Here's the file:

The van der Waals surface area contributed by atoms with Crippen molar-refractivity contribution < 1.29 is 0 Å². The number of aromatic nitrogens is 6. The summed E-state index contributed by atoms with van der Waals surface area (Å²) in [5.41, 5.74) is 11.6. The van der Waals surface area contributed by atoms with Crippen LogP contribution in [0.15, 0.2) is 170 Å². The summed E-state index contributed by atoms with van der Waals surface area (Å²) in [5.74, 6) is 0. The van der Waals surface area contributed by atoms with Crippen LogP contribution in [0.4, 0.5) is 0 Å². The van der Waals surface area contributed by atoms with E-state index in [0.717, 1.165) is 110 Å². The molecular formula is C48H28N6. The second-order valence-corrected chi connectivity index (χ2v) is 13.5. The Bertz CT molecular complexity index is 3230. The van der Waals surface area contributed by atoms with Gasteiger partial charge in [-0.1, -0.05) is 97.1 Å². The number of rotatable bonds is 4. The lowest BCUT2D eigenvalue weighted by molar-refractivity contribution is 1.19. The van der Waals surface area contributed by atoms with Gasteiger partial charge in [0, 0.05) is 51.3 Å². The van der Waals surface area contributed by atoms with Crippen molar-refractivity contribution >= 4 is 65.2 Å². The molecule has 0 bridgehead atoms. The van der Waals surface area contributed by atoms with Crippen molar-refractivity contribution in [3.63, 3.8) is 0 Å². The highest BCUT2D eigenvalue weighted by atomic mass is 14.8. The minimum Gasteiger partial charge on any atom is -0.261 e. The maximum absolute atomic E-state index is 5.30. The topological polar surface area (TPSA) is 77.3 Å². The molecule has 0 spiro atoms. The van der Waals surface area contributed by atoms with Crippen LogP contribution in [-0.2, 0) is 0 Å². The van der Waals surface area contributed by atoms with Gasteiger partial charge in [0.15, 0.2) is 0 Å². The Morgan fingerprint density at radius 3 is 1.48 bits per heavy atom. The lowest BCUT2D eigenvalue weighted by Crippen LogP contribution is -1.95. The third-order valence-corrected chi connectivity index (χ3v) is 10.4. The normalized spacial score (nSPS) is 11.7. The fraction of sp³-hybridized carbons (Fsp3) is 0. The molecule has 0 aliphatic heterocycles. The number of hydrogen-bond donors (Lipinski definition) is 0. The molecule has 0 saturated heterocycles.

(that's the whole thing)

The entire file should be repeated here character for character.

The van der Waals surface area contributed by atoms with Crippen molar-refractivity contribution < 1.29 is 0 Å². The number of aromatic nitrogens is 6. The summed E-state index contributed by atoms with van der Waals surface area (Å²) in [5.41, 5.74) is 11.6. The van der Waals surface area contributed by atoms with Crippen LogP contribution in [0.15, 0.2) is 170 Å². The summed E-state index contributed by atoms with van der Waals surface area (Å²) in [5.74, 6) is 0. The van der Waals surface area contributed by atoms with Crippen LogP contribution in [0.4, 0.5) is 0 Å². The van der Waals surface area contributed by atoms with E-state index in [0.717, 1.165) is 110 Å². The molecular formula is C48H28N6. The second-order valence-corrected chi connectivity index (χ2v) is 13.5. The Bertz CT molecular complexity index is 3230. The van der Waals surface area contributed by atoms with Gasteiger partial charge in [-0.1, -0.05) is 97.1 Å². The number of rotatable bonds is 4. The lowest BCUT2D eigenvalue weighted by molar-refractivity contribution is 1.19. The van der Waals surface area contributed by atoms with Gasteiger partial charge in [0, 0.05) is 51.3 Å². The van der Waals surface area contributed by atoms with Crippen molar-refractivity contribution >= 4 is 65.2 Å². The molecule has 0 bridgehead atoms. The van der Waals surface area contributed by atoms with Crippen molar-refractivity contribution in [3.63, 3.8) is 0 Å². The highest BCUT2D eigenvalue weighted by atomic mass is 14.8. The minimum Gasteiger partial charge on any atom is -0.261 e. The maximum absolute atomic E-state index is 5.30. The topological polar surface area (TPSA) is 77.3 Å². The molecule has 0 spiro atoms. The van der Waals surface area contributed by atoms with Crippen LogP contribution in [-0.2, 0) is 0 Å². The van der Waals surface area contributed by atoms with Gasteiger partial charge in [0.15, 0.2) is 0 Å². The Morgan fingerprint density at radius 3 is 1.48 bits per heavy atom. The lowest BCUT2D eigenvalue weighted by Crippen LogP contribution is -1.95. The third-order valence-corrected chi connectivity index (χ3v) is 10.4. The normalized spacial score (nSPS) is 11.7. The fraction of sp³-hybridized carbons (Fsp3) is 0. The molecule has 0 aliphatic heterocycles. The number of hydrogen-bond donors (Lipinski definition) is 0. The molecule has 0 saturated heterocycles.